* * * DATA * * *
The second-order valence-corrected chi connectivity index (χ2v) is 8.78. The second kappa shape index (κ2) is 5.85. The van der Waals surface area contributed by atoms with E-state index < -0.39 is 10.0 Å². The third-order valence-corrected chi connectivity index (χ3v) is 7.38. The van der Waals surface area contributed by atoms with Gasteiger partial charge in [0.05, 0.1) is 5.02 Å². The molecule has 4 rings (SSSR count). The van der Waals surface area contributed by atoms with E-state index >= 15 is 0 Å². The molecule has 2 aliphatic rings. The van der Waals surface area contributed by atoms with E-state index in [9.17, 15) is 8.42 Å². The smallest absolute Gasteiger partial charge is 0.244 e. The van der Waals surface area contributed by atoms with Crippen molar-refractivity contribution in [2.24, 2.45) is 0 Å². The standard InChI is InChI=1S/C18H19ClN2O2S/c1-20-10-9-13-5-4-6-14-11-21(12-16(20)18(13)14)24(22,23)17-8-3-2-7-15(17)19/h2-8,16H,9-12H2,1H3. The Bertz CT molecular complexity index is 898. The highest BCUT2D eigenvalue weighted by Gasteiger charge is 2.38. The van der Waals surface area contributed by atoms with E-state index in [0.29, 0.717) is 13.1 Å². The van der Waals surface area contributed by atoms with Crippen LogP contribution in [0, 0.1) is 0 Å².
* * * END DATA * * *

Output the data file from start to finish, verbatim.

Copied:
The second-order valence-corrected chi connectivity index (χ2v) is 8.78. The second kappa shape index (κ2) is 5.85. The van der Waals surface area contributed by atoms with E-state index < -0.39 is 10.0 Å². The third-order valence-corrected chi connectivity index (χ3v) is 7.38. The van der Waals surface area contributed by atoms with Gasteiger partial charge in [0.05, 0.1) is 5.02 Å². The molecule has 4 rings (SSSR count). The van der Waals surface area contributed by atoms with E-state index >= 15 is 0 Å². The molecule has 2 aliphatic rings. The van der Waals surface area contributed by atoms with E-state index in [9.17, 15) is 8.42 Å². The smallest absolute Gasteiger partial charge is 0.244 e. The van der Waals surface area contributed by atoms with Crippen molar-refractivity contribution in [2.24, 2.45) is 0 Å². The standard InChI is InChI=1S/C18H19ClN2O2S/c1-20-10-9-13-5-4-6-14-11-21(12-16(20)18(13)14)24(22,23)17-8-3-2-7-15(17)19/h2-8,16H,9-12H2,1H3. The Bertz CT molecular complexity index is 898. The highest BCUT2D eigenvalue weighted by Gasteiger charge is 2.38. The van der Waals surface area contributed by atoms with E-state index in [0.29, 0.717) is 13.1 Å². The van der Waals surface area contributed by atoms with Crippen LogP contribution in [0, 0.1) is 0 Å².